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Contact Park as they are usually very good with customer support. An aluminum tool has some advantages such as being less likely to chew up the notches on a BB but it's not designed to handle a BB installed with high strength Red Loctite. Red Loctite usually needs torch level heat to remove and has no business being used on a bike. Med or Low strength thread locker is OK to use but I also think grease is better due to the fact that it's so much easier to clean off the threads when cleaning your BB. Some aluminum shells are relatively soft compared to steel and threads can get damaged trying to screw in a BB that has a bunch of threadlocker buildup on it and the shell. If all the threads are OK and the BB is torqued on properly there should be no need for threadlock.
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Old 03-14-21, 10:53 AM
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Phil Wood BBs cups actually come with blue threadlocker. Red threadlocker is a no-no. IMHO... folks that ride in wet areas, or are riding a 'wet-bike', and might do a rebuild every year should use grease. I'm down in semi-arid climate... and I use blue thread locker.

Last edited by trailangel; 03-14-21 at 12:16 PM.
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Old 03-14-21, 09:50 PM
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Originally Posted by travbikeman View Post
Thanks, my son and I had been using a blow drier to heat up the area, but it wasn't the blue Loctite, it was the red threadlock the manufacturer had put on and wow that was tough to get off. Heating up the area didn't seem to help.

I've submitted a request for warranty replacement on the Park Tool. I have to state, I'm a bit disappointed in Park Tools as of late. I've returned a bike pump, that was not working properly with pushing air through or the gauge. Leaking Grease pump, hearing from others the Park grease is too thin. Now this, going to start doing better research on the tools I buy.
IIRC, Red Loctite requires 500+ degrees for the removal. Bolts can break and threads can strip if removing improperly.

Support the Park tool with a deep well socket that the adapter will fit into, use a drift and hammer on the adapter to push it out of the Park tool.

Last edited by 02Giant; 03-14-21 at 10:04 PM.
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Old 03-14-21, 10:38 PM
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It seems very strange that the OEM bike assembler would use red locktite. Really crazy. I can see a home mechanic without good knowledge or experience might make that mistake, but not a professional commercial operation.
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Old 03-15-21, 12:36 AM
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I always use grease on the BB. I only used threadlock on a bike whose BB kept getting loose after a couple of rides. I still don't know why it got loose, but it fixed it.
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Old 03-15-21, 05:49 AM
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Grease and proper torque unless you want to have issues when you need to remove it.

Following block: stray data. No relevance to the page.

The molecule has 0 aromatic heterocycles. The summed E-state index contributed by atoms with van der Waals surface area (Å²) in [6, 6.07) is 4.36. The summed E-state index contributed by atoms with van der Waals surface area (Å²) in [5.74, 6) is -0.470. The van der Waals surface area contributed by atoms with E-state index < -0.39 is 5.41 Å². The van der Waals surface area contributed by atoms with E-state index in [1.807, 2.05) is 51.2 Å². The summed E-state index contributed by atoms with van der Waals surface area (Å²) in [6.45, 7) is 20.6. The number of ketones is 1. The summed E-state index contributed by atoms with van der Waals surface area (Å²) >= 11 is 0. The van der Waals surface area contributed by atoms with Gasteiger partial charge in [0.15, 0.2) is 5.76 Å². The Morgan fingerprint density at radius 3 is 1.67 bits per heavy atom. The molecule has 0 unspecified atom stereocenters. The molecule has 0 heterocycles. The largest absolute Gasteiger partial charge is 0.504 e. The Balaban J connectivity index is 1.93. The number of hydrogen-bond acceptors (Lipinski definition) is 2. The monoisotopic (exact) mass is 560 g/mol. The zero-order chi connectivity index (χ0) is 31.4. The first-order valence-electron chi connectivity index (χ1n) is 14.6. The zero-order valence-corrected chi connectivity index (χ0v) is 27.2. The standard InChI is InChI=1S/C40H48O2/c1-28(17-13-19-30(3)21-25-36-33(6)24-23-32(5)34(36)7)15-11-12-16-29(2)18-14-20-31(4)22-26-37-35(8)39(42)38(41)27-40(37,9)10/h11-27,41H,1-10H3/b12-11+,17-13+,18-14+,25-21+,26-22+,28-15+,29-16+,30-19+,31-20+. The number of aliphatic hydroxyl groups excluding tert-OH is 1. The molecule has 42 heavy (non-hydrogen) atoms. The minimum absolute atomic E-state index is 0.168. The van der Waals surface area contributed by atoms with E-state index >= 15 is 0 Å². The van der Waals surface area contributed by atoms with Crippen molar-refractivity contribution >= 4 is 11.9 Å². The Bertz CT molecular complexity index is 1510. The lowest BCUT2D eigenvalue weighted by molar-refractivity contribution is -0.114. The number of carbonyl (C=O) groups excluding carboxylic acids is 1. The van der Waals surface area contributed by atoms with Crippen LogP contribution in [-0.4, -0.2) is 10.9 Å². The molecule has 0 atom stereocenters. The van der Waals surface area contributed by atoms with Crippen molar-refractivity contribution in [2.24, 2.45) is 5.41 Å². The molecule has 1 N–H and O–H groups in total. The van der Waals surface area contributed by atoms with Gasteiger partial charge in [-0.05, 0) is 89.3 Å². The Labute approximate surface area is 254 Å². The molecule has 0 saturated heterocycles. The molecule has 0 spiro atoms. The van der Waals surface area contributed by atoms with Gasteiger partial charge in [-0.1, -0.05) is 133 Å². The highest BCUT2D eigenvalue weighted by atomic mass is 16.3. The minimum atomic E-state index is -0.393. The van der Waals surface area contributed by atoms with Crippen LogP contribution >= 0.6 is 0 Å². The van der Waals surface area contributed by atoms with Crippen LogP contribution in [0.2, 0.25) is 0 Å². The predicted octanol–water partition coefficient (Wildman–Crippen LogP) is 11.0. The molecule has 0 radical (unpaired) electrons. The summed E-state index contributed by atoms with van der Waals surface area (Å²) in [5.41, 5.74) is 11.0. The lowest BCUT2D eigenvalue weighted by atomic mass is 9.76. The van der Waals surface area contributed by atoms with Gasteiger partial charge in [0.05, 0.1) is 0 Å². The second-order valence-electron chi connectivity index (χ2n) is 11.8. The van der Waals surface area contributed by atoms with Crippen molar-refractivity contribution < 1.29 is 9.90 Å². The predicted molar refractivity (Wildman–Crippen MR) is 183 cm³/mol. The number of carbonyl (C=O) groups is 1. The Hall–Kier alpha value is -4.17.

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Old 03-15-21, 06:59 AM
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If you're installing something like a cartridge BB that'll last years, and you don't pull it out annually (and why should you, it ain't broke?), grease can dissipate and leave you with a rusted-in BB. Try Teflon plumber's tape instead; it lubricates the threads quite well, thank you, and doesn't move after the bottom bracket has been installed.
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Old 03-15-21, 07:31 AM
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Whatever the manufacturer put on the threads, I guarantee it was not red Loctite. Maybe some other sort of red substance - anti seize or red grease, but red Loctite is meant to be permanent except for removal with high heat.

Bottom bracket threads are often seized in place because insufficient grease or anti-seize is used on assembly. I have also seen more than one cross-threaded BB cup straight from the factory, and these are a real pain to remove. I suspect they use pneumatic tools for installation, and if the threads aren't started carefully by hand the tool can drive the cup all the way in while mangling the threads.
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Old 03-15-21, 07:36 AM
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Cripes, BBs can be so hard to budge as it is I can’t imagine ever using locktite.

I always use grease.
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Old 03-15-21, 07:53 AM
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Thanks! I did not know that about the Red Loctite and explains why heat from a hair dryer wasn't working.

Thanks for the tip on removing the adapter. Will work on that later today.
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Old 03-15-21, 08:01 AM
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Originally Posted by ClydeClydeson View Post
Whatever the manufacturer put on the threads, I guarantee it was not red Loctite. Maybe some other sort of red substance - anti seize or red grease, but red Loctite is meant to be permanent except for removal with high heat.

Bottom bracket threads are often seized in place because insufficient grease or anti-seize is used on assembly. I have also seen more than one cross-threaded BB cup straight from the factory, and these are a real pain to remove. I suspect they use pneumatic tools for installation, and if the threads aren't started carefully by hand the tool can drive the cup all the way in while mangling the threads.